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NIA Accepts Bid For Geothermal Development Project

 

Plans for a geothermal energy project in Nevis began in 2004 — and then stalled.  

 

After several false starts, NIA officials say a contract for the project should be completed in December. They hope to harness the energy three years after construction begins.

 

“[Geothermal] is a resource that is important to the island,” said Hon. Alexis Jeffers, minister of energy. “Some believe it could be a game changer for the island.” 

 

After reviewing three proposals, the NIA accepted a bid from Nevis Renewable Energy International. 

 

Despite its name, the company is not wholly Nevis-based. It consists of a partnership between two U.S. companies, Tetra Tech and AltaRock Energy. 

 

Tetra Tech is a large, publicly traded company that specializes in engineering, support and management. It employs 14,000 people in 350 offices worldwide. 

 

AltaRock Energy specializes in the exploration, research and technical know-how necessary for a geothermal project. The company currently manages three geothermal sites.  

 

A third company, Nevis Energy Limited, is also involved. Details about that organization are still pending. An NIA press release calls it a “Nevisian firm specializing in Caribbean economic development.”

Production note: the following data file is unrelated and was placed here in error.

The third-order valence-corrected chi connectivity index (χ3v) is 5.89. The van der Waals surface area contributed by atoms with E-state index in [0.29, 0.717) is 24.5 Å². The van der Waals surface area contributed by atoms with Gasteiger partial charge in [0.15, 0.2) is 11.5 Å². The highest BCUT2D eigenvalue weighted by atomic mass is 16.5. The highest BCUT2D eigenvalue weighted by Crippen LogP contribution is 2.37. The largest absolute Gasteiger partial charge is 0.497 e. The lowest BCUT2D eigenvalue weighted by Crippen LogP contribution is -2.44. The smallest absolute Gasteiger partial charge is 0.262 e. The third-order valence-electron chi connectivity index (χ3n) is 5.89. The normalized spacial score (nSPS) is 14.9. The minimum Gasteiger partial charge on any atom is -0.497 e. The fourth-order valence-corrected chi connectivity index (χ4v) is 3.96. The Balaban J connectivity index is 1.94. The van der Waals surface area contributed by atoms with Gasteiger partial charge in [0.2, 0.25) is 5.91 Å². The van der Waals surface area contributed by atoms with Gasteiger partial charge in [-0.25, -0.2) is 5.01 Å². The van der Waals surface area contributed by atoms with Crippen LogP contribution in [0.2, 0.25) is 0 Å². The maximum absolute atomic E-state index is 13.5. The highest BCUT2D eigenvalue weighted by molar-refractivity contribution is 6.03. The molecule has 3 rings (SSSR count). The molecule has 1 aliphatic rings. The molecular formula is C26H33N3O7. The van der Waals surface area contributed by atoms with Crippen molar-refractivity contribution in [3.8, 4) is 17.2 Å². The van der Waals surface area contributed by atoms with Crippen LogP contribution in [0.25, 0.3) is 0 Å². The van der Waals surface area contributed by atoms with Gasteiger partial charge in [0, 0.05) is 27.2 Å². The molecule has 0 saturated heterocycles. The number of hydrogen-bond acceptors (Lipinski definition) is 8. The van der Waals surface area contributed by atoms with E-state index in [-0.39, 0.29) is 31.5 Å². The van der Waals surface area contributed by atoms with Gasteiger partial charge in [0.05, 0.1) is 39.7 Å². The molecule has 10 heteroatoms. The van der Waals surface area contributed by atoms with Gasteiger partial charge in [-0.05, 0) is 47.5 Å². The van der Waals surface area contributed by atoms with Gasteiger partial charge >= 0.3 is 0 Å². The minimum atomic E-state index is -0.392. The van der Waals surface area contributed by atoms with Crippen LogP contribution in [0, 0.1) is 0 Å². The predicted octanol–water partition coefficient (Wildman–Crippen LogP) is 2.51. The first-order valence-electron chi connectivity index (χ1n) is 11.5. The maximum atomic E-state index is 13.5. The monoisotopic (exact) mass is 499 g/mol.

Deputy Premier Mark Brantley has served as the “catch-all” person for this project, he explained even though energy is not his ministry. “Because [geothermal] was generating so much interest, all the members of cabinet were being bombarded with emails and requests for details from all around the world,” he said “So the cabinet took a decision … My role was to report back to the general cabinet.” 

 

He said NREI offers financial and technical resources that are instrumental for the success of the project.  

 

Current projections for the cost of the project — and the consumer savings it will generate — are outstanding. Brantley estimates that the cost of electricity on Nevis could drop 30 to 50 percent. (The island currently generates most of its power using fossil fuels.) 

 

West Indies Power formerly held the rights to geothermal development on Nevis, but that contract was dissolved in the Eastern Caribbean Supreme Court shortly before the current NIA took office. 

 

“In geothermal, the critical things are financing and expertise, and [West Indies Power] had neither,” Brantley said. 

 

While that contract has been dissolved, West Indies Power continues to appeal the court’s ruling. Brantley expects those matters to conclude in early 2014. 

 

Source: http://www.thestkittsnevisobserver.com/2013/11/22/geothermal.html



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